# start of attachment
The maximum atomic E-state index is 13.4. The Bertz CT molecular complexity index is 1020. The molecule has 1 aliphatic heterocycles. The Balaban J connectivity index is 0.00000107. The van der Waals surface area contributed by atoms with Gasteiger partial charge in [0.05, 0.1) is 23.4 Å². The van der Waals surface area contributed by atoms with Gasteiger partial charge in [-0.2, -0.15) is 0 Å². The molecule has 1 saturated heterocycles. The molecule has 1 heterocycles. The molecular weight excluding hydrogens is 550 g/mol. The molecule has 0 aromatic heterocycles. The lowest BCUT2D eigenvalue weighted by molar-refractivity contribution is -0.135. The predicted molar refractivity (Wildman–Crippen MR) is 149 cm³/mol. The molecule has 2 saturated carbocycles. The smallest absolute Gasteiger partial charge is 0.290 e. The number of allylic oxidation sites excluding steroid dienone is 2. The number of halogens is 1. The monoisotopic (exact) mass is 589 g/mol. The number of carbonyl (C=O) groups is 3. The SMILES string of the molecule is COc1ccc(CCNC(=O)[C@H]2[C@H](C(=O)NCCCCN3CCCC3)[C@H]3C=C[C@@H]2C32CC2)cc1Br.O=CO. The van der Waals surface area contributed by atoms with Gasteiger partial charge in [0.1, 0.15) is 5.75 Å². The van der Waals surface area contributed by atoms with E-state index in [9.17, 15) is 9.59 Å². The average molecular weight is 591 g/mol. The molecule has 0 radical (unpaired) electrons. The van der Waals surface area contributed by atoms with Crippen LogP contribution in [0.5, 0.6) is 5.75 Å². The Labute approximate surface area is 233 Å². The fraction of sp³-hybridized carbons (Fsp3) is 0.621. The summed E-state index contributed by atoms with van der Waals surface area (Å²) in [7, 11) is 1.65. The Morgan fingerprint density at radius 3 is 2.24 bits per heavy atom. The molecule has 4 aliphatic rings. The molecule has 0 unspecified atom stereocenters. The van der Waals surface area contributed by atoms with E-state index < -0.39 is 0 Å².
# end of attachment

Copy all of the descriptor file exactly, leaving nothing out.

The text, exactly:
The maximum atomic E-state index is 13.4. The Bertz CT molecular complexity index is 1020. The molecule has 1 aliphatic heterocycles. The Balaban J connectivity index is 0.00000107. The van der Waals surface area contributed by atoms with Gasteiger partial charge in [0.05, 0.1) is 23.4 Å². The van der Waals surface area contributed by atoms with Gasteiger partial charge in [-0.2, -0.15) is 0 Å². The molecule has 1 saturated heterocycles. The molecule has 1 heterocycles. The molecular weight excluding hydrogens is 550 g/mol. The molecule has 0 aromatic heterocycles. The lowest BCUT2D eigenvalue weighted by molar-refractivity contribution is -0.135. The predicted molar refractivity (Wildman–Crippen MR) is 149 cm³/mol. The molecule has 2 saturated carbocycles. The smallest absolute Gasteiger partial charge is 0.290 e. The number of allylic oxidation sites excluding steroid dienone is 2. The number of halogens is 1. The monoisotopic (exact) mass is 589 g/mol. The number of carbonyl (C=O) groups is 3. The SMILES string of the molecule is COc1ccc(CCNC(=O)[C@H]2[C@H](C(=O)NCCCCN3CCCC3)[C@H]3C=C[C@@H]2C32CC2)cc1Br.O=CO. The van der Waals surface area contributed by atoms with Gasteiger partial charge in [0.1, 0.15) is 5.75 Å². The van der Waals surface area contributed by atoms with E-state index in [9.17, 15) is 9.59 Å². The average molecular weight is 591 g/mol. The molecule has 0 radical (unpaired) electrons. The van der Waals surface area contributed by atoms with Crippen LogP contribution in [0.5, 0.6) is 5.75 Å². The Labute approximate surface area is 233 Å². The fraction of sp³-hybridized carbons (Fsp3) is 0.621. The summed E-state index contributed by atoms with van der Waals surface area (Å²) in [7, 11) is 1.65. The Morgan fingerprint density at radius 3 is 2.24 bits per heavy atom. The molecule has 4 aliphatic rings. The molecule has 0 unspecified atom stereocenters. The van der Waals surface area contributed by atoms with E-state index < -0.39 is 0 Å².